International Branch Virtual Symposium Submission Descriptions
Submissions now open for posters in the following areas:
Community science, defined as scientific research and monitoring driven by local communities, involves not only science and research, but also social learning, collective action and empowerment. This approach has gained popularity in several research fields, including entomology, because it allows for increased sampling efforts at low costs and reduced time investment for the scientists, while adding an extension aspect to the project. This symposium aims at presenting how community science can benefit entomological research and how it can contribute to extension and empowerment of the local communities, worldwide. Start your submission.
During the last decades, several insect populations declined due to a variety of factors (global change, agricultural practices, etc). In contract, we’ve observed invasions in different countries. Various tools have been developed to monitor insect populations and their migrations. New molecular tools are also available to rapidly identify the origin of invasive alien species. Insect populations could also evolve and adapt to their new environment.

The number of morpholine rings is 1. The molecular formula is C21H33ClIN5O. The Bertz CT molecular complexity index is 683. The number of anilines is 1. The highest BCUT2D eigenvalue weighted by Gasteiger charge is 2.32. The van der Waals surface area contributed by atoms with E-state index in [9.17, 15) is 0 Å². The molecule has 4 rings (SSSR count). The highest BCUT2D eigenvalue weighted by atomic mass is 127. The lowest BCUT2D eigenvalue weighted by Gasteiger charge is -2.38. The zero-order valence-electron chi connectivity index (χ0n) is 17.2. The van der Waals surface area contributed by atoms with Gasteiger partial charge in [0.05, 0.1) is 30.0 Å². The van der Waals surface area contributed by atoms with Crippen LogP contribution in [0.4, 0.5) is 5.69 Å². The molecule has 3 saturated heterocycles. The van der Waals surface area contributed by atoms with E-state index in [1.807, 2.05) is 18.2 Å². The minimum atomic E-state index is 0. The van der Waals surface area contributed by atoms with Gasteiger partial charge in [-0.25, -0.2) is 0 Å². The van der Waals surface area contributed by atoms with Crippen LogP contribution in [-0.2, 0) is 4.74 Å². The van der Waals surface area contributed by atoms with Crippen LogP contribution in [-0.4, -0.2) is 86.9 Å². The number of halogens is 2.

This session aims to focus on these different issues. Start your submission.
Insects and plants interact at different levels e.g. insects can use plants as food sources, refuges or egg-laying sites. Plants provide resources for insects such as sap, nectar or plant tissues. Different types of beneficial or detrimental interactions occur between plants and insects. They manifest at molecular, behavioral and macroscopic levels. Pollination is an excellent example of a beneficial interaction, plants attracting insects using visual or olfactiory cues to promote their reproduction. In contrast, piercing-sucking insects often carry pathogens (e.g. virus, bacteria, phytoplasma) and chewing insects injure plants that could produce volatiles to attract natural enemies or plant defenses for protection against these pests. Some interactions are highly specific. All these interactions could affect the fitness of insects and the growth and health of plants.
All people working on these different aspects of plant-insect interactions are invited to submit a poster to this session. Start your submission.
Posters presenting work on any insects and their relatives, not included in the other sessions, are welcome in the general session. Start your submission.
Poster submissions are now open. The deadline to submit is Monday, March 1, 2021. Start your submission.